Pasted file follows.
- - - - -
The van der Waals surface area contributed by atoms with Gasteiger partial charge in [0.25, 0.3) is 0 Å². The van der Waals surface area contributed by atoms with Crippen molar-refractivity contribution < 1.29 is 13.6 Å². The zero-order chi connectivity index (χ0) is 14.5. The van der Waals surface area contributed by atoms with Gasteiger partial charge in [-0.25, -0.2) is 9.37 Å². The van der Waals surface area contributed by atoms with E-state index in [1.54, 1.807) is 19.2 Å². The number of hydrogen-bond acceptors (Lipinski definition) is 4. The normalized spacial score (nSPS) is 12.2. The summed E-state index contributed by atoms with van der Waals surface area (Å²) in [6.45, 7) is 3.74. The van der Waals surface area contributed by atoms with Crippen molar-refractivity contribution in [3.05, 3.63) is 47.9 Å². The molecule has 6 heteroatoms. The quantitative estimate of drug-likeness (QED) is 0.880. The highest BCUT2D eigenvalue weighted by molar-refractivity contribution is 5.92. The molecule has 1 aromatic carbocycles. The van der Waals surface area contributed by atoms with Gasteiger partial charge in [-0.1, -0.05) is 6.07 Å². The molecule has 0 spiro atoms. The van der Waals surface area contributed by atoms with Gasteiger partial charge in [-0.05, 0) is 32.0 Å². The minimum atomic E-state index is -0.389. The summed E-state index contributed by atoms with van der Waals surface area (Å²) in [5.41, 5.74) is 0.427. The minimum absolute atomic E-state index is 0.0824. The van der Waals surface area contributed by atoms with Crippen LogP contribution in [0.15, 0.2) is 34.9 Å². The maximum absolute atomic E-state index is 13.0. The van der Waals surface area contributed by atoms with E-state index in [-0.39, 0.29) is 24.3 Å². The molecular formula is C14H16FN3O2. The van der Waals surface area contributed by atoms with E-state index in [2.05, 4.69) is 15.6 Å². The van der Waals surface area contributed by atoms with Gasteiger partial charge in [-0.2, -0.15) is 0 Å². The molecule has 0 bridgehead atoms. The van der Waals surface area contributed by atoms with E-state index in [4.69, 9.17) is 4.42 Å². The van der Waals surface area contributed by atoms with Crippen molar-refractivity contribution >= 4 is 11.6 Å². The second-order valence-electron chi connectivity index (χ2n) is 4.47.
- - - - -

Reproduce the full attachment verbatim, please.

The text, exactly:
The van der Waals surface area contributed by atoms with Gasteiger partial charge in [0.25, 0.3) is 0 Å². The van der Waals surface area contributed by atoms with Crippen molar-refractivity contribution < 1.29 is 13.6 Å². The zero-order chi connectivity index (χ0) is 14.5. The van der Waals surface area contributed by atoms with Gasteiger partial charge in [-0.25, -0.2) is 9.37 Å². The van der Waals surface area contributed by atoms with E-state index in [1.54, 1.807) is 19.2 Å². The number of hydrogen-bond acceptors (Lipinski definition) is 4. The normalized spacial score (nSPS) is 12.2. The summed E-state index contributed by atoms with van der Waals surface area (Å²) in [6.45, 7) is 3.74. The van der Waals surface area contributed by atoms with Crippen molar-refractivity contribution in [3.05, 3.63) is 47.9 Å². The molecule has 6 heteroatoms. The quantitative estimate of drug-likeness (QED) is 0.880. The highest BCUT2D eigenvalue weighted by molar-refractivity contribution is 5.92. The molecule has 1 aromatic carbocycles. The van der Waals surface area contributed by atoms with Gasteiger partial charge in [-0.1, -0.05) is 6.07 Å². The molecule has 0 spiro atoms. The van der Waals surface area contributed by atoms with Gasteiger partial charge in [-0.05, 0) is 32.0 Å². The minimum atomic E-state index is -0.389. The summed E-state index contributed by atoms with van der Waals surface area (Å²) in [5.41, 5.74) is 0.427. The minimum absolute atomic E-state index is 0.0824. The van der Waals surface area contributed by atoms with Crippen LogP contribution in [0.15, 0.2) is 34.9 Å². The maximum absolute atomic E-state index is 13.0. The van der Waals surface area contributed by atoms with E-state index in [-0.39, 0.29) is 24.3 Å². The molecular formula is C14H16FN3O2. The van der Waals surface area contributed by atoms with E-state index in [2.05, 4.69) is 15.6 Å². The van der Waals surface area contributed by atoms with Gasteiger partial charge in [-0.2, -0.15) is 0 Å². The molecule has 0 bridgehead atoms. The van der Waals surface area contributed by atoms with E-state index in [4.69, 9.17) is 4.42 Å². The van der Waals surface area contributed by atoms with Crippen molar-refractivity contribution >= 4 is 11.6 Å². The second-order valence-electron chi connectivity index (χ2n) is 4.47.